Too often, that’s what freelancers feel like they’re saying to a client when they ask them to sign a contract – especially clients they’ve worked with before. They fear they’ll destroy the goodwill that comes with doing a deal on a handshake.

But it doesn’t have to be this way. You can reframe the discussion. Explain to your client that getting it in writing is not about abandoning trust, but about establishing mutual expectations. Present the contract as a summary of your conversations about those expectations. Point out that your client will benefit just as much as you from knowing that you’re literally on the same page.

2. Focus on the money.

Contracts can have so many provisions that it’s hard to know where to begin. But the parts that end up being the most important are usually the ones most closely tied to money. Make sure your contract clearly and thoroughly answers the “who, how, what, when, where and why” around the money. Questions like “What has to happen for me to be paid, and by what date?” “Is there a cancellation fee?” “Is there a fee for revisions?” Take care of questions like these and there’s a good chance the rest of the contract will take care of itself.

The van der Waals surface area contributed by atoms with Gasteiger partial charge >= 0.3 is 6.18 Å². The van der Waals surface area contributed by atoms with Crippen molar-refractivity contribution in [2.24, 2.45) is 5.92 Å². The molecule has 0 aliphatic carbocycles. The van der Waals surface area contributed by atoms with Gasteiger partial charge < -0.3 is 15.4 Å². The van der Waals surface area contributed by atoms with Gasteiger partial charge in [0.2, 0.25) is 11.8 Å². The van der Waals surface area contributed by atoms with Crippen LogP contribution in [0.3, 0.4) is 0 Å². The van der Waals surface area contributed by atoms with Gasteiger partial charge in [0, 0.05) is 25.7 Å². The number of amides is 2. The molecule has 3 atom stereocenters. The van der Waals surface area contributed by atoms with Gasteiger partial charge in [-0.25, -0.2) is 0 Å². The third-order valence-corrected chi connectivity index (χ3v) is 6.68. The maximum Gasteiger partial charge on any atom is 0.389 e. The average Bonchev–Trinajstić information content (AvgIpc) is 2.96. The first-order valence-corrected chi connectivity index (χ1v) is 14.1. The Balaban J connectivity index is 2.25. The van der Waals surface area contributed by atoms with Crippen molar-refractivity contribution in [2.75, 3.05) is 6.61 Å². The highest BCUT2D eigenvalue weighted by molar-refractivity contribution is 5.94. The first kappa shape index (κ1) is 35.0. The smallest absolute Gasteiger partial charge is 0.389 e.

3. Make a list of your past problems to check against.

Ask yourself, what kinds of things have gone wrong in your previous freelance work? For your friends who freelance? Make a list and check it against your contract. Does the contract directly and clearly address all of those situations? Are there any especially important provisions that you want to call to your client’s attention? Remember, past experience is the best guide for what could wrong in the future. Use what you already know.

4. Try putting it in your own words.